Headteacher bans pupils from playing tig - instead tells children to hold hands

A school that banned kids from playing tig in the playground insisted that its new policy doesn't mean all touching is prohibited - because children can still CLAP.

It said it was moved to stop children playing the popular game after "a few incidents" caused kids to "get upset".

It said it was moved to stop children playing the popular game after "a few incidents" caused kids to "get upset".

A spokesman for Rudyard Kipling Primary School said: "We want to make sure the playground is a happy, safe and calm place where everyone can enjoy their lunchtime running around and getting the exercise we know is important to them.

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"With the full support of our staff and our Parents Teachers and Friends Association, we have reminded the children of our 'Gentle Hands' rule during break and lunchtimes.

"This is because last half term we had a few incidents involving rough play and play fighting that were causing children to get upset.

"'Gentle Hands' simply means playing games outside that do not need to be overly physical and risk hurting or upsetting other children.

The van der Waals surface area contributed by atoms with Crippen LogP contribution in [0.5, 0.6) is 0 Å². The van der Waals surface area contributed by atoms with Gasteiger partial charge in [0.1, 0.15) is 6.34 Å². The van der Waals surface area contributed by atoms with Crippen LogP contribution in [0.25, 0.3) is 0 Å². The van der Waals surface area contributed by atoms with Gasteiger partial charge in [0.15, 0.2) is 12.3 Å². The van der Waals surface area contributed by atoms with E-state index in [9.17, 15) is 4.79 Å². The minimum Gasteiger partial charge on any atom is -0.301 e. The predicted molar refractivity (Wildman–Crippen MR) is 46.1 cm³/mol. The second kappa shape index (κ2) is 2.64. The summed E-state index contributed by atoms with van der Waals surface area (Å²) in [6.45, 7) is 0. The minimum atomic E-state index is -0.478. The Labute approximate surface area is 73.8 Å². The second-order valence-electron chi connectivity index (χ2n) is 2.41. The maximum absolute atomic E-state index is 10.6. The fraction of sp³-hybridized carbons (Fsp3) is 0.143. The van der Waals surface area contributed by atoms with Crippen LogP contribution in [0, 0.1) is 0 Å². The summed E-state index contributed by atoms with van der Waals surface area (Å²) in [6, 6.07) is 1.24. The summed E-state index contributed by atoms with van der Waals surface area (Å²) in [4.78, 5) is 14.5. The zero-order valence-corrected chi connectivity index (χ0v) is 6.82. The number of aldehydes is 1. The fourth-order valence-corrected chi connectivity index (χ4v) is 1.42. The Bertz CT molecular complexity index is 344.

"The children are of course allowed to hold hands and play their own games with friends should they wish to.

"As part of 'Gentle Hands' we have shown the children a number of new games they can play. The children are already having lots of fun playing these new games.

"There is also a lunchtime football club, as well as basketball and cricket being played in the Key Stage 2 playground which follows our 'Gentle Hands' rule.

"Just to be clear, 'Gentle Hands' does not mean 'no touching'.

"As a school we do our best to listen to the views of our pupils, parents and carers.

"We recognise that not all of the children fully understood our 'Gentle Hands' rule. So we have explained it again to all children in assembly this morning."

But locals are unimpressed with the school's new policy.

One person who did not give their name, said: "Wait seriously... Tag? Are you for real? Get over it."

A spokesman for the Health and Safety Executive made clear that there are no specific laws or regulations in place to stop kids playing rough in the playground, but declined to comment on the specifics of the Rudyard Kipling case.